Does God (who is considered all knowing, all loving and all powerful) then decide – that YOU are unhappy with what has been given to you to deal with in life and then decide to add more to your burdens? And this also suggests that you only have the unhappiness you have – because you were ungrateful. Not because life is cruel and unfair, but because YOU asked for it.
Lastly, this kind of rhetoric is so damaging, it shames people, it makes the most vulnerable people on this planet feel further isolated and judged for their misfortune or illness. It makes people with mental illness who are also believers of God think they are responsible for something they do not control, making them feel less able to discuss their issues with their community.
I am a Deist which means I believe in God, but I do not believe in God as a man sitting in judgement of us all, intervening on a whim to help people in their day to day lives but leaves out famine, poverty, war, child abuse, rape, natural disasters etc.
I believe in God as a word to describe our existence and the universes existence. As a Deist I rely on rational thought and logic, not on dogmatic beliefs. However this does not mean I judge those who do, my husband is Muslim and I was raised French Catholic, but I do wish to discuss the harm and mixed messages which arise within religion and spirituality with regards to mental illness. This is all I am doing here.
So all I ask is that next time, people think about what they are writing and posting out to the world on social media, think of those you judge with your post or those you may isolate.
Just over a year ago I decided to take down all my art for sale on my website and removed my art from galleries. This was not due to not selling work or a moody tantrum, this was in fact thought out over some time, which was needed as my mind was riddled with questions such as “will this sell” and “is this going to be popular with customers and collectors”. The part of me which was now in charge of my creativity was also doing mental spreadsheets and customer surveys.
Now I am not saying this is not a way to sell art, as there are many successful commercial artists who take to art as they would any business. However this is not for me, I am not driven by money and my philosophy is very anti-capitalistic and personally I dislike any art which is made in the hope of selling for obscene amounts of cash.
The arts have been growing more elitist and individualistic since the 20th century, which historian Walter Benjamin called “The Age of Mechanical Reproduction.” The commodity of art and creativity is now a marketable idea and product to be sold on mass, even though the world we live in is in no way accommodating to the life of an artist, unless you are the lucky few (which is mainly white, middle/upper class men) then you can not replicate the same success as any outlet which churns out art prints of generic tastes to be sold at your local department store. Visual art is taken for granted in our world, imagine the world without it? Removing these visuals from our surroundings would be an extreme shock to our senses, yet we do not value it enough. Art becomes a throw away item, something you donate or sell at a carboot sale or even toss in a skip.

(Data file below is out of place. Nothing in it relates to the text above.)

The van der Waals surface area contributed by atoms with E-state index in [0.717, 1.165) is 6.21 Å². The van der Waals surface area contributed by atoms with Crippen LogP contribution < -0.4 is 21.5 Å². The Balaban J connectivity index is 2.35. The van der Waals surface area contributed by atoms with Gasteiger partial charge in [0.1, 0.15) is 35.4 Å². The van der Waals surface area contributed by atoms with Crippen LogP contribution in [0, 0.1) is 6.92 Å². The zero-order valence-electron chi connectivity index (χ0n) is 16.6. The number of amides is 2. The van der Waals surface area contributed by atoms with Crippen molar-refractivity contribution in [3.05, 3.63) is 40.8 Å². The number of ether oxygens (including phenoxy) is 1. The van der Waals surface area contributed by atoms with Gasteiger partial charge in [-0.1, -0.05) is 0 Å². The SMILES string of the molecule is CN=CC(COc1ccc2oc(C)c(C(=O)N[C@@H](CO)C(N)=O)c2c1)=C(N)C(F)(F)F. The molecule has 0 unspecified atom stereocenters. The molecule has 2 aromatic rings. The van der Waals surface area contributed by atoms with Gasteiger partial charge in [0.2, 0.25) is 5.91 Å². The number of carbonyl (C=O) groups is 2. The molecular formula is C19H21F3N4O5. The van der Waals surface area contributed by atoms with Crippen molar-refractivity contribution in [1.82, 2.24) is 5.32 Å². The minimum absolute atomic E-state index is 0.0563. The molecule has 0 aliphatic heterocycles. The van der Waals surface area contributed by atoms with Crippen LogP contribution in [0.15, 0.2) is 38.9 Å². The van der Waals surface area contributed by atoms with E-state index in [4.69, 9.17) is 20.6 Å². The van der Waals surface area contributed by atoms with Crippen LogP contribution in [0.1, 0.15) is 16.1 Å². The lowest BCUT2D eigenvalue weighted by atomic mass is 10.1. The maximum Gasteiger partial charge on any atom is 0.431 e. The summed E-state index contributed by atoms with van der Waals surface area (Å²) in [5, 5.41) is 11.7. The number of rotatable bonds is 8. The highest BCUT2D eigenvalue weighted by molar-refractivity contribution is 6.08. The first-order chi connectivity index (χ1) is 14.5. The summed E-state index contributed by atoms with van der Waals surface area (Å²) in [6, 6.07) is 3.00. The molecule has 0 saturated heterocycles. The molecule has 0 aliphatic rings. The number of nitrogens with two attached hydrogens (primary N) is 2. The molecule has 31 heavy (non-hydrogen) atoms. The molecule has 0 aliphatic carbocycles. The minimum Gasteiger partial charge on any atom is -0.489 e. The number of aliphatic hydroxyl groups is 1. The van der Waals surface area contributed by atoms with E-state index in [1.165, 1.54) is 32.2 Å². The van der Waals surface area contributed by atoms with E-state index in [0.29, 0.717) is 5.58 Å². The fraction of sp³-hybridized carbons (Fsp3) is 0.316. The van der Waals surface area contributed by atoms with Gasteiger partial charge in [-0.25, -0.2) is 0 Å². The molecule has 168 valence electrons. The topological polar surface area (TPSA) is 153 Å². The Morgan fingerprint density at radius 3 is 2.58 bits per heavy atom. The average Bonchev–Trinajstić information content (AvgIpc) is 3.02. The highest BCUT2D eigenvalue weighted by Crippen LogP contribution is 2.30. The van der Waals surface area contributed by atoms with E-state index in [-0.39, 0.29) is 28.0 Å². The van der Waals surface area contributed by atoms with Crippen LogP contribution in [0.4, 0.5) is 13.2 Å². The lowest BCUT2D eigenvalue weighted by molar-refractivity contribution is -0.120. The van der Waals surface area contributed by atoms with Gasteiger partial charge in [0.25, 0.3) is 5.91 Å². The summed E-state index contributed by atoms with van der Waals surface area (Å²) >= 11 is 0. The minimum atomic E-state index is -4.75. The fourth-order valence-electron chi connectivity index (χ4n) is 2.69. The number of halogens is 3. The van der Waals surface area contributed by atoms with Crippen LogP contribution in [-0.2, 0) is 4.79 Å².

My husband and I are by no means rich, we are actually under the living wage by quite a bit in the UK, which is why the pressure arises in me at the idea that the only thing I can do well and do from home due to my disabilities was not going to feed us or house us on a regular basis – making me believe that myself and my art were worthless. Which left me hollow and without purpose, so as with everything in my life, this became a question of survival.
Tackling mental illness, sexual violence, capitalism, war and being an outsider artist in general meant that automatically my work would not be considered commercial or be the kind of art that the general population wish to put in their living rooms. Nonetheless this is not of any concern of mine, as the artist my purpose is to create, the rest is not up to me. Over this year many of my followers and fans have asked to buy my art or asked where my art is on sale, but still I did not give in. The journey was not over as I still could hear the faint voice of capitalism whispering in my ear.